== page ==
ASH Daily News for 18 November 2019
- Switching to vaping helps smokers’ hearts
- Hospital staff protest against smoking
- USA: Apple removes vaping apps from app store
Switching to vaping helps smokers’ hearts
Smokers can improve the health of their hearts within weeks of switching to e-cigarettes, new research from the University of Dundee has found. The month-long study of 114 smokers suggests vaping has the potential to reduce heart attack and stroke risk.
Chemicals in cigarette smoke narrow arteries as they get “furred up” with fatty deposits, increasing the risk of a deadly blockage. Ultimately, smoking doubles a person’s risk of having a heart attack.
Researchers said the current evidence on vaping was “very poor” and often assessed the impact of a single e-cigarette on heart health. They monitored people’s blood vessels a month after they switched to e-cigarettes on the trial. They focused on how blood vessels expand when a wave of blood rushes through, by measuring “flow-mediated dilation”. The more the blood vessels can expand, the healthier they are. Flow-mediate dilation scores have been closely linked to the long-term risk of heart attacks and stroke.
The results, published in the Journal of the American College of Cardiology, showed:
• Healthy non-smokers had a score of 7.7%
• Smokers had a score of 5.5%
• But those who switched to nicotine e-cigarettes for a month had a score of 6.7%
So, switching to vaping got those smokers about halfway back to a healthy score.
“They’re not quite normal, but their vascular function improved quite significantly, just within a month,” said one of the researchers, Professor Jacob George. The study is too short to fully establish whether or not this improvement could be sustained in the long-term, or if vaping would definitely save lives. It is also worth noting that vapers did not have a normal score. Prof George added: “The key take-home is these devices are not completely safe and should not be tried by non-smokers or children […] We now have clear evidence they’re less harmful than tobacco cigarettes.”
Prof John Britton, director of the UK centre for tobacco and alcohol studies at the University of Nottingham, said: “This randomised trial provides clear evidence of a reduction in a marker of cardiovascular disease risk in people who switch from smoking to vaping. The finding of the study, that vaping is less harmful than smoking, is intuitively correct on the grounds of the lower range and levels of emissions known to be present in vapour relative to tobacco smoke.”
Source: BBC News, 16 November 2019
Journal of the American College of Cardiology: Cardiovascular Effects of Switching From Tobacco Cigarettes to Electronic Cigarettes
Hospital staff protest against smoking
Staff have demonstrated outside of a Stockton hospital to try and stop people smoking. The University Hospital of North Tees is a no smoking site, but some visitors and patients continue to smoke outside the hospital entrance.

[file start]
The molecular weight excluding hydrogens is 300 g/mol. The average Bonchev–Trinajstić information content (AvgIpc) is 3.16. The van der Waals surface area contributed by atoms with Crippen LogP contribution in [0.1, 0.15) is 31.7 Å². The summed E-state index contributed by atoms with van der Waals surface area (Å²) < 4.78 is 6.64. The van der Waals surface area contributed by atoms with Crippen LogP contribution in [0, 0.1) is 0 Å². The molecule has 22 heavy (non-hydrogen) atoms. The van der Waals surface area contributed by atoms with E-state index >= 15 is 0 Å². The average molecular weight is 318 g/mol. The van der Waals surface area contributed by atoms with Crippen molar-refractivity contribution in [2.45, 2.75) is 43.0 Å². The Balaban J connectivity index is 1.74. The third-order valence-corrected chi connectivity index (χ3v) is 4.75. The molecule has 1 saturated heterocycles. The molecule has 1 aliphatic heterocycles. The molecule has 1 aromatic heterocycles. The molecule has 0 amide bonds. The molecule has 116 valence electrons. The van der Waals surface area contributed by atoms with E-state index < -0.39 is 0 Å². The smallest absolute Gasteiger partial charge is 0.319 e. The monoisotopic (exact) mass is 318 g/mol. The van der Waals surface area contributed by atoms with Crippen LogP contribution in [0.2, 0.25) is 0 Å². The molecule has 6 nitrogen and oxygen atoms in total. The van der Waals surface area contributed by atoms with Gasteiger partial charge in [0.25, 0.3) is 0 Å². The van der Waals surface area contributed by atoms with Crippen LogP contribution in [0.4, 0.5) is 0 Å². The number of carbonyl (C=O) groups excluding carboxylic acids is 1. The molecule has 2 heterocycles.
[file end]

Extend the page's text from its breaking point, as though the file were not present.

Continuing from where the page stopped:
Unlike most picket lines, they weren’t demanding changes to working conditions or making a political point – rather appealing to visitors to be more considerate. Leading the protest was North Tees and Hartlepool NHS Hospital Foundation Trust medical director and deputy chief executive Deepak Dwarakanath.
He said: “It beggars belief that people smoke outside our hospital entrances […] It’s simply not acceptable. It’s already a disciplinary offence for any staff member to light up on our grounds but sadly our main problem is visitors and even patients lighting up. As a Trust with limited funds, it is not feasible to appoint a smoking security guard.”
“So, we’re going direct to people and asking them to heed the ‘no smoking’ signs and consider our patients and staff. We have children, expectant mums and patients coming in for chemotherapy treatment. They shouldn’t have to walk through a cloud of smoke to receive their healthcare.”
“We don’t have a duty to provide a smoking area. This is a smoke-free site and we need that to be respected by everyone who enters the grounds.”
Source: Teesside Live, 16 November 2019
USA: Apple removes vaping apps from app store
Apple has announced that it is removing all vaping applications from its online “App Store”. It said it had taken the decision because of growing official concerns about the impact vaping can have on health, which will lead to 181 apps being made unavailable on iPhones. The move to eliminate vaping apps began in June when Apple decided to stop accepting any new apps related to e-cigarettes.
In a statement, Apple said it agreed with official warnings about the negative health impacts of vaping and the potential problem presented by the appeal of e-cigarettes to the young. It said it took “great care” to ensure that the app store was a place people could trust to get programs for their iPhone.
The vaping apps available via Apple’s store let people exercise control of some features of e-cigarettes and others simply kept people up to date with news about vaping or offered themed games. Apple said anyone who already had a vaping app on their iPhone would be able to continue using it and transfer it to any new Apple device.
Research by the US Centers for Disease Control and Prevention (CDC) into the causes of the respiratory disease that caused the deaths suggests one ingredient is to blame. The CDC said it had found vitamin E acetate – a thickening agent used in many illegal vaping products – in lung samples from 29 patients hit by the disease.
Source: BBC News, 15 November 2019